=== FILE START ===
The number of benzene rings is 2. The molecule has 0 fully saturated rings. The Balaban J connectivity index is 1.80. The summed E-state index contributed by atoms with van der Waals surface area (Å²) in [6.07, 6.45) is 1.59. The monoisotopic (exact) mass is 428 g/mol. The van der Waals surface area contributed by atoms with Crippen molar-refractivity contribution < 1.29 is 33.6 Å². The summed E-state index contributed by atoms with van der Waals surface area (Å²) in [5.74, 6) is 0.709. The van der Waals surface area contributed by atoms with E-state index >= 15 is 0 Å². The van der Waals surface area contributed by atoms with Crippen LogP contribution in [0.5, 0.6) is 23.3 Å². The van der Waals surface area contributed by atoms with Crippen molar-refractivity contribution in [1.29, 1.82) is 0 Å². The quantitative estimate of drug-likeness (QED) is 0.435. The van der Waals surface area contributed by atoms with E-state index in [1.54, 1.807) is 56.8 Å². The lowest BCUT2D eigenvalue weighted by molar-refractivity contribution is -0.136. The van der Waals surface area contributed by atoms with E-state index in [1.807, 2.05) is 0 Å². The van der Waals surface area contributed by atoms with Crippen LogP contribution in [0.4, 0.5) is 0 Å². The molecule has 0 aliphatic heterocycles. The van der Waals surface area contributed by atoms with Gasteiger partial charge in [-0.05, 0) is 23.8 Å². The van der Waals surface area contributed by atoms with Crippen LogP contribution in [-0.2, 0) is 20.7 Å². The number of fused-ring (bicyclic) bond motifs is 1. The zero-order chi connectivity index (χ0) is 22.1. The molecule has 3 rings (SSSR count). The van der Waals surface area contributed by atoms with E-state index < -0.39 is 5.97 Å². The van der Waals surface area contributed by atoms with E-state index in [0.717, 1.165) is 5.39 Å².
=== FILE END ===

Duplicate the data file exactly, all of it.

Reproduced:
The number of benzene rings is 2. The molecule has 0 fully saturated rings. The Balaban J connectivity index is 1.80. The summed E-state index contributed by atoms with van der Waals surface area (Å²) in [6.07, 6.45) is 1.59. The monoisotopic (exact) mass is 428 g/mol. The van der Waals surface area contributed by atoms with Crippen molar-refractivity contribution < 1.29 is 33.6 Å². The summed E-state index contributed by atoms with van der Waals surface area (Å²) in [5.74, 6) is 0.709. The van der Waals surface area contributed by atoms with E-state index >= 15 is 0 Å². The van der Waals surface area contributed by atoms with Crippen LogP contribution in [0.5, 0.6) is 23.3 Å². The van der Waals surface area contributed by atoms with Crippen molar-refractivity contribution in [1.29, 1.82) is 0 Å². The quantitative estimate of drug-likeness (QED) is 0.435. The van der Waals surface area contributed by atoms with E-state index in [1.54, 1.807) is 56.8 Å². The lowest BCUT2D eigenvalue weighted by molar-refractivity contribution is -0.136. The van der Waals surface area contributed by atoms with E-state index in [1.807, 2.05) is 0 Å². The van der Waals surface area contributed by atoms with Crippen LogP contribution in [0.4, 0.5) is 0 Å². The molecule has 0 aliphatic heterocycles. The van der Waals surface area contributed by atoms with Gasteiger partial charge in [-0.05, 0) is 23.8 Å². The van der Waals surface area contributed by atoms with Crippen LogP contribution in [-0.2, 0) is 20.7 Å². The number of fused-ring (bicyclic) bond motifs is 1. The zero-order chi connectivity index (χ0) is 22.1. The molecule has 3 rings (SSSR count). The van der Waals surface area contributed by atoms with E-state index < -0.39 is 5.97 Å². The van der Waals surface area contributed by atoms with E-state index in [0.717, 1.165) is 5.39 Å².